8. I usually hate crossovers, but these two are really a blessing for my eyes: What I love especially about them is how Yuzu doesn't need his arms and hands to keep his balance during the stroke, but can use them freely with a choreographic value. In the first crossover slomo he puts one hand gently on his chest, in the second one it looks like he wants to grab something. The little leg kick is also nicely timed with the music in the original performance. I do believe that Yuzu's skating skills have reached a level now that he could cross the long side of the rink on one foot with multiple turns. His strokes are so efficient and cover so much distance, it's a joy to watch.
  9. Great additions! A fellow fanyu on twitter reminded me of these two TV segments here: The long jump world record by Mike Powell has a near 1:5 ratio of height and distance as well: 895cm : 180.8cm = 4.95 Also, Yuzu's jump that was used as example here has a near 1:5 ratio of height and distance: 322cm : 67cm = 4.80 In Saitama 2019 he was even closer to the ideal: 362cm : 70cm = 5.17 And Yuzu said in that one interview that for the 4A he needs a height of 80cm and distance of 4m. Ratio here is exactly 1:5 again. So he probably knows all this already. Please note: that 22° is not the take-off angle but the angle between the ground and the peak height. For the take-off angle you need a modelling with a parabole and different calculation formula.
  10. This is a bit OT, but it might be very interesting for Yuzu and his 4A quest: I always thought that these 45° take-off angle are crucial for figure skating jumps as well, but apparently the golden number seems to be 38.7°. If your jumping distance is exactly 5 times as big as your peak height, your chances are very good to achieve the biggest trajectory overall. I don't know if this is still true for quads and quints (I need more stats to check that), but for triples or less revolutions it definitely works.
  11. Ghislain be like: Coaching is a job. Coaching Yuzu is the jackpot.
  12. This only has indirectly to do with Yuzu, but the chart I created this weekend shows how strong his 3A compared to other skaters is: Especially the height and distance went through the roof in this event. And we know how difficult his entries are. Fun fact: I was actually a bit disappointed by the placement of that particular 3A in the Otonal choreo. He hit a note with the landing, but not the one I hoped he would I liked the placement of his Otonal 3A better at SC 2019. It was a bit more impactful. Anyways. His 3A deserves that +5 if landed well and I fight all judges who refuse to give him that mark.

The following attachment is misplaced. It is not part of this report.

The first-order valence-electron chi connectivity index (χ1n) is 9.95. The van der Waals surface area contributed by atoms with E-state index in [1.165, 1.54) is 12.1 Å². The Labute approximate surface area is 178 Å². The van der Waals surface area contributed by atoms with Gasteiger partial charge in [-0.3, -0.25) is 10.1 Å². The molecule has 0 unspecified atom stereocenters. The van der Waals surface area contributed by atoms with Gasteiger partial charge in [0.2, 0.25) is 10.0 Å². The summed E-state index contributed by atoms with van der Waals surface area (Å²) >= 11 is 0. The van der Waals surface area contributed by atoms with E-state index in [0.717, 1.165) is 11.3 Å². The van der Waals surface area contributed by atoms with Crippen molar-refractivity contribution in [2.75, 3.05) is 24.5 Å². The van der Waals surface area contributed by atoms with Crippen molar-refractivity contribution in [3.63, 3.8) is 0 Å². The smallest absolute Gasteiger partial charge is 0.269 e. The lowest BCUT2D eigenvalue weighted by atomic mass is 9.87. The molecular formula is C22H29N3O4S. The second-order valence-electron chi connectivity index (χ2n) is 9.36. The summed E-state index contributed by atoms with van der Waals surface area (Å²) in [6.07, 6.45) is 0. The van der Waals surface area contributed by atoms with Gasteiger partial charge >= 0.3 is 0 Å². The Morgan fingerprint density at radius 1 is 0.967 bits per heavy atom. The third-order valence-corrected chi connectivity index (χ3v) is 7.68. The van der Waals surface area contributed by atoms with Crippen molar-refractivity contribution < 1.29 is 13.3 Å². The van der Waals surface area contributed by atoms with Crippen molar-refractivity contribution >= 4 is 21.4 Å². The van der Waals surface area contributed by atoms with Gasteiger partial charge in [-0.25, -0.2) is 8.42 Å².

13. He really is that type of captain who refuses to leave the sinking ship, even if the sea level has reached the upper deck already. This. Sport. Doesn't. Deserve. Him.
  14. Never. His delayed single Axel is an absolute beauty of a jump. What I love most about it is the open body position and lightness throughout. This particular jump also has an almost absurd deep running edge and crazy knee bend.
  15. Kurt is an interesting case. He's one of the very few commentators who used to point out and praise hidden technical difficulties in Yuzu's programs that casual viewers usually don't recognize like - the back counter entry into the 3A at Skate America 2012 - the expressive forward crossrolls in Seimei at NHK 2015 - his huge control during a backward lunge in Requiem etc. These comments showed that Kurt DOES have a deep technical understanding of the sport and DOES respect Yuzu's skating abilities. But then there were these moments when he let his guard down and showed his preference for macho skating. I think, Kurt really wanted to like Yuzu's programs, but those deep-rooted prejudices and stereotypes stopped him from jumping over his shadows.